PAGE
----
drink, "Pimp Juice." Perhaps it's refresh-
ment for the weary pimp in all of us. So
Chang, this is where your focus should be.
Chang, don't you see? Reward these posi-
tive images of black people instead of ped-

aling your clearly hurtful game.
Last year another less-reported game
called "Life as a Black Man" got some
attention for its being based on being an
18-year-old black male escaping from the
ghetto, the military, the entertainment
industry or HBCU (black college) to a
place called freedom. However it was
nowhere as controversial because it was a
somber and reflective look on the difficul-
ties of black life that would be harder to
get high to and play along with and also
because its creator was black. Its only
obstacle was lack of interest.
When you get to the crux of the issue
it's all about images, stereotypes and
accountability. Ultimately it is just a game,
as "The Sopranos" is just a television
show. There are much more important and
concrete issues that deserve focus like the
actual improvement of real ghettos and
eradicating organized crime. The hypocrisy
and displacement of blame from internal
communities will perpetuate the treadmill
cycle that prevents improvement. I see
BET and despair. I know what it shows me
are black people's interests and goals and
what is rewarded as outstanding. More dis-
turbing is what as see as significant in
black communities. Now that hip-hop has
the ear of our generation's pop culture
what do they have to say?

4

Rahim can be reached at
hrahim@umich.edu.

Putting 'God' on trial
JOEL HOARD COLD LAMPIN'
L ast updated in majority. Logically speaking, the issue is cut-
1954, the Pledge As it was announced last week, the and-dry, but the prevailing approach of
of Allegiance issue will be resolved sometime next year, today's lawmakers is to assume a universal
currently reads, "I when the Pledge of Allegiance case will be belief in God and legislate accordingly. As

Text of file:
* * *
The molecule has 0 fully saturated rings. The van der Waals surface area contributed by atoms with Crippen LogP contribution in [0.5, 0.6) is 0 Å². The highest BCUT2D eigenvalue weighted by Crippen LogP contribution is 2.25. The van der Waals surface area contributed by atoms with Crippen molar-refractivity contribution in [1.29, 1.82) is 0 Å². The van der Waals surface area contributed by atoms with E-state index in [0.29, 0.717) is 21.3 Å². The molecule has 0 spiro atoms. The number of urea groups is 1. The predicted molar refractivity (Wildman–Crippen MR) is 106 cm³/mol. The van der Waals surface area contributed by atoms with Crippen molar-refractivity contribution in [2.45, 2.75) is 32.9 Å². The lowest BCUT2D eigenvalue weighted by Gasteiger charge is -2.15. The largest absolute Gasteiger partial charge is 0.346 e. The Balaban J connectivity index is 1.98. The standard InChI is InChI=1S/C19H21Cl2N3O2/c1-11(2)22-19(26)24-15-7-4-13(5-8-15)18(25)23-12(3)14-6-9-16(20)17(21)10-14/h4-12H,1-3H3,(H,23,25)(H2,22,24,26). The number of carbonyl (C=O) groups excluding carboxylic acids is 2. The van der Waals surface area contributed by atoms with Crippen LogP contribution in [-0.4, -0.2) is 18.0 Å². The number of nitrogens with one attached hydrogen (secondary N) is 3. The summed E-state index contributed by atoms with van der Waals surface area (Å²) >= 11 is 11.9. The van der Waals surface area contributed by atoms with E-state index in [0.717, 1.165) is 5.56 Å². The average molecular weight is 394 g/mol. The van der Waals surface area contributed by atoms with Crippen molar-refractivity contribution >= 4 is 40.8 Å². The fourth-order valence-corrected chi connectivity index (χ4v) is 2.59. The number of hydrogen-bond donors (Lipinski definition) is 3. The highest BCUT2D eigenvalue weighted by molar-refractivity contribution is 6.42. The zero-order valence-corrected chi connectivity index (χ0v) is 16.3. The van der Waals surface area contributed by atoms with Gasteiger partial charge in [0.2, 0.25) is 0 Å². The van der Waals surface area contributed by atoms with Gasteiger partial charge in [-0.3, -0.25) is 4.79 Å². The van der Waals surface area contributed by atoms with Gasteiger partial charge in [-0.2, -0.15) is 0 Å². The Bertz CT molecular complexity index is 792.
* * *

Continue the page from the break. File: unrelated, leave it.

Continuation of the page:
pledge allegiance to the heard by the U.S. Supreme Court to deter- perhaps the best example of this mentality,
flag of the United States mine the constitutionality of the words moments after the 9th Circuit court issued
of America and to the "under God." its ruling, House Speaker Dennis Hastert
Republic, for which it Never has a case meant so much and so (R-Ill.) was quoted as saying, "Obviously,
stands, one nation, little at the same time. The case cuts to the the liberal court in San Francisco has got-
under God, indivisible, heart of the never-ending battle between ten this one wrong. Of course, we are one
with liberty and justice for all." theists and atheists; the pledge serves as nation, under God." Using words and
Schoolchildren across the country still another rope in their perpetual tug of war. phrases such as "obviously" and "of
begin each day by reciting the pledge. As far as the theists are concerned, our course" in such a context shows just how
Chances are, the majority of them have no nation's very salvation is at stake. For the justified lawmakers feel in imposing reli-
idea what the hell half the words of the atheists, our civil liberties are in the bal- gion on the masses.
pledge mean, but they still say it. It means ance. Either we'll all go straight to hell or Hopefully, the Supreme Court will
nothing to them. It's an empty gesture per- we'll be subject to an intolerably oppres- examine the subject judiciously, but as
petuated by the George Bushes and Pat sive government. with any issue of religion and government,
Robertsons of the world who are looking Practically speaking, however, regard- impracticality in the form of emotionalism
to score points with the Man upstairs. less of the outcome, nothing will really inevitably enters the mix. In the back of